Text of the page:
Monday, October 27, 2014

More Notes from CCMWG's Write Direction Conference: Writing Nonfiction with Mary Horner

Here is the second installment of my notes from the CCMWG's Write Direction conference earlier this month. 

Mary Horner  is a multi-published, award-winning writer and college teacher who gave a thoughtful and informative session on “Writing Nonfiction.”

Here are some of the notes I jotted down during Mary's presentation:

Nonfiction is based on someone's truth. It is factual but can also be emotional. Variety is what makes writing nonfiction wonderful.

According to Mary, the secret of selling nonfiction is:

* Give editors what they want
* Read the publication before submitting
* Approach editors with an idea (2 or 3 are better)
* If it's something you're interested in, that's even better
* Your passion will come through if you care about your topic
* Ask the editor for an idea if your suggested ideas fail
* Submit clean, well organized, and researched copy
* Stay focused; it's more than the writing itself, it's the framework

Possible topics: What do you love? What do you hate? What are your pet peeves?

Make connections to your feelings so your passion comes through.

What do you know?
What do you want to know?
Next comes research (to fill the gap between what you know and want to know)

Mary's three-step process:
Make an outline – gather lots of info
Visit the library – ask  research librarians for assistance; they have access to databases not available to writers
Ask experts -- they are usually flattered you ask!

Word of caution: Research can be a time waster so set limits.

Credibility is believability.
Make sure your sources, especially from the Internet, are reliable.
Be sure to cite your research and copy url onto the work-in-progress document for future reference.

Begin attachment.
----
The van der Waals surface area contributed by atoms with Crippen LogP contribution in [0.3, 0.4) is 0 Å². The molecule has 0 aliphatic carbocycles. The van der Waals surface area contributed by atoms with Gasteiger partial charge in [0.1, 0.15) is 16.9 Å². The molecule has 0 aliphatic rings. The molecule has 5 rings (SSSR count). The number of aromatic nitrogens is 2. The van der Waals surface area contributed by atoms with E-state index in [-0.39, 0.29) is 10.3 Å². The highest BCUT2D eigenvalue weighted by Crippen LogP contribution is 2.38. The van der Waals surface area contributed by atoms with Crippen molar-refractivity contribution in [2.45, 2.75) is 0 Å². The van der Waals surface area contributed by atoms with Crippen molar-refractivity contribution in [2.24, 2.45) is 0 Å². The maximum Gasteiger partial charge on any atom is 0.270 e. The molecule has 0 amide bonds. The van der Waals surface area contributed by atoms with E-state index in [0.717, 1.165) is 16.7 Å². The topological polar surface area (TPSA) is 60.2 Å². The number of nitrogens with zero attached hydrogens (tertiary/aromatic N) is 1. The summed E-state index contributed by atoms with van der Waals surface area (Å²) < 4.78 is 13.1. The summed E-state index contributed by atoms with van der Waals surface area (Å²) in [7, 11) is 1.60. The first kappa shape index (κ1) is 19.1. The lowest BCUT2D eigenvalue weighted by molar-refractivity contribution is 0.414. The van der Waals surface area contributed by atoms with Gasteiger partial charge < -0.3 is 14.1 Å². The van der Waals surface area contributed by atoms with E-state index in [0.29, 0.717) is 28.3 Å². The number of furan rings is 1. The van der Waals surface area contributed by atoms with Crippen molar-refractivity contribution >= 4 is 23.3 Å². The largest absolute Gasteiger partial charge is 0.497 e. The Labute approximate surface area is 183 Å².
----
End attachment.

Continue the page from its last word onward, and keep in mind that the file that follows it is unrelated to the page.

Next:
Always verify. If in doubt, leave it out.

One of Mary's favorite humorous quotes from the Internet is:
"85% of the quotes on the Internet are made up." (Abe Lincoln)

The framework for your nonfiction should be logical and easy to follow.

The thesis statement basically asks the question: What do I believe to be true?

Don't be afraid to make changes if what you discover during research conflicts with what you think you know.

Ask yourself:
What is true?
Why do I believe it?
What do I believe about it?

Mary shared this quote, “If there is no discovery for the writer, there is also no discovery for the reader.”

Narrow focus makes the difference.

Mary uses symbols in the margins of her paragraphs to help organize her works in progress.

Editors appreciate it when writers add a little something extra (a sidebar, thoughtful quotes, photographs, or illustrations).

If you would like to learn more about Mary’s thoughts on writing nonfiction, I recommend reading her book, “Strengthen your Nonfiction Writing.


9 comments:

  1. This was great stuff! I've done some non-fiction but it is stressful for me.I'm so afraid of doing a fact or quote wrong...to write a "mistake". Writing fiction seems easier because no one can tell me what I write is not true...I make it all up!

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  2. Donna--You did a wonderful job of summing up Mary's great presentation. I'm so glad I went and I'm so glad I chose her session. Thanks for reminding me of the points she made.

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  3. I never thought to pitch two to three ideas at a time. I must broaden my focus. This is a great tip. Thanks for recapping.

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  4. I was fortunate to attend Mary's workshop and purchase her book! Great recap and thanks for sharing.

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  5. Thanks so much for the wonderful information, Donna. Mary has some very helpful tips, and I appreciate both of you sharing them.

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  6. Hi Val,
    That quote got a big laugh.

    Hi Sioux,
    It was great to see you there.

    Hi Linda,
    Thanks. I agree it is a great tip.

    Hi Lynn,
    Thanks. It was great to see you there!

    Hi Theresa,
    You are welcome. Mary is a wealth of knowledge.

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